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The ‘UN Food Systems Summit 2021’ | Dr Anne Perera

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Introduction

The term ‘food systems’ refers to a collection of activities involved in producing, processing, transporting and consuming food. Food systems touch every aspect of human existence. The health of our food systems profoundly affects the health of our bodies, as well as the health of our environment, our economies, and our cultures. When they function well, food systems have the power to bring people together as families, communities, and nations.

Sustainable Development Goals (SDGs)

The ‘Food Systems Summit’ has been part of the UN Secretary-General António Guterres’ Decade of Action to achieve the Sustainable Development Goals (SDGs) by 2030. It is said that ‘The Summit will launch bold new actions to deliver progress on all 17 SDGs, each of which relies to some degree on healthier, more sustainable and equitable food systems.’ (www.sdg.com).

The UN Food Systems Summit was held on 23rd September 2021 as part of the UNGeneral Assembly.  There have been some activities conducted by different groups leading to the Food Systems Summit in September 2021. Between December 2020 and May 2021, several public fora, online consultations and calls for submissions were organised under five ‘Action Tracks’ of the UN Food Systems Summit, namely:

    1. Ensure access to safe and nutritious food for all. …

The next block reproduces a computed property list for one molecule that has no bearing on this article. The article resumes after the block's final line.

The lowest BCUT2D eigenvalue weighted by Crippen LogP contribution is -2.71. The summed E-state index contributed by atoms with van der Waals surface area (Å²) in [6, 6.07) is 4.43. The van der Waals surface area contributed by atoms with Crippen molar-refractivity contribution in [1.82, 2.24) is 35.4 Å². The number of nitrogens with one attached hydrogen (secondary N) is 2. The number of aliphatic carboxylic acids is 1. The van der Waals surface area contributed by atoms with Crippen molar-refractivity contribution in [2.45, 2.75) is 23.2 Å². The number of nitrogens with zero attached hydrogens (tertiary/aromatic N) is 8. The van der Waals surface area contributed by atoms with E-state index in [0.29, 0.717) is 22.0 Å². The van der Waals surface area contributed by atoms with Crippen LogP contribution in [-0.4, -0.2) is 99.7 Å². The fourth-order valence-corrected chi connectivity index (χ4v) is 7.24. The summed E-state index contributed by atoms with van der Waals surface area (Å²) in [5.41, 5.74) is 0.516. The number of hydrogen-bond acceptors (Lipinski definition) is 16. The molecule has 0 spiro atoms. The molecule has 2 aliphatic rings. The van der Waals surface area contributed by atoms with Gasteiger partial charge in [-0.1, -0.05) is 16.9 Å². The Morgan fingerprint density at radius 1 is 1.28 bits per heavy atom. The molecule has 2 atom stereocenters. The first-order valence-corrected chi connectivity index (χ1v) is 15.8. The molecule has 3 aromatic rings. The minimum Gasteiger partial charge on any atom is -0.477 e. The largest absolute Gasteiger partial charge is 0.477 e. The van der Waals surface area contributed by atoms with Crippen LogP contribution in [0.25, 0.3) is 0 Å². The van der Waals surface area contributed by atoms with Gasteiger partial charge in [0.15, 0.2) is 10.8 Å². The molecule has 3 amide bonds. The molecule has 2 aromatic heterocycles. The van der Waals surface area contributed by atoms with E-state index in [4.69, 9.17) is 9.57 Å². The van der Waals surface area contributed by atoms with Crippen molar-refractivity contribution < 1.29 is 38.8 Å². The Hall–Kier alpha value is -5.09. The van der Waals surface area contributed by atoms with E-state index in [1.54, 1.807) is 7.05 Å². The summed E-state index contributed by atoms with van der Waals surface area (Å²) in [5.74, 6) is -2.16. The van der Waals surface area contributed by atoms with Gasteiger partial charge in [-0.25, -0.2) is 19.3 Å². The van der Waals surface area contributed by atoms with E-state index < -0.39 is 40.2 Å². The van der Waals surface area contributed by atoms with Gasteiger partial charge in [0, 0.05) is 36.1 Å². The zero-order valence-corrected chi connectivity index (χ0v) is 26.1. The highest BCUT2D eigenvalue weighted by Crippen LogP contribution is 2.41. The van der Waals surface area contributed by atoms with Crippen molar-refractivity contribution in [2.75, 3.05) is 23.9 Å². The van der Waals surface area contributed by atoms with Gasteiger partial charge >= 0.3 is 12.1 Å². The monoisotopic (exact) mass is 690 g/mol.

2. Shift to sustainable consumption patterns. …
    3. Boost nature-positive production. …
    4. Advance equitable livelihoods. …
    5. Build resilience to vulnerabilities, shocks, and stress.

Inputs were shared by all involved from representatives of national governments to civil societies, youth, food producers, research and academia, indigenous peoples, the private sector, UN system organisations and other development partners.  The International Union of Food Science & Technology (IUFoST) has been recognised officially as a Partner in the Scientific Group’s preparation for the Summit. Scientific Roundtables and Dialogue sessions have been held to discuss the importance of the discipline of Food Science & Technology for policy development at all government levels to ensure future food systems that are resilient and sustainable. Traditional Foods & Processing and Education & Training for Capacity Building have also been covered as important topics.

In October 2021 a Forum will be held to deliver on the promises regarding Future Food Systems and to set the path for IUFoST Adhering Body Members to follow up on the outcomes of the Food Systems Summit.

Pre-Summit – NZ’s Input

In partnership with the Government of Italy, the Pre-Summit took place in Rome from 26–28 July 2021. The event, which was open to all who wanted to participate, took a hybrid format, with an in-person component complemented by a vast virtual programme.  

New Zealand’s own Honourable Damien O’Connor, Minister in charge of Agriculture, Biosecurity, Trade & Export, Land and Rural Communities had presented a pre-recorded speech, which is given below, with his permission:

‘Like for many countries around the world, food is a key part of New Zealand’s identity; it is a key source of economic, social, and cultural wellbeing for our people, and we recognise the wellbeing of our natural environment is the foundation for our food production. New Zealand’s primary sector strategy recognises this – it embraces our indigenous Māori concept of Te Taiao, a deep relationship of respect and reciprocity with the natural world.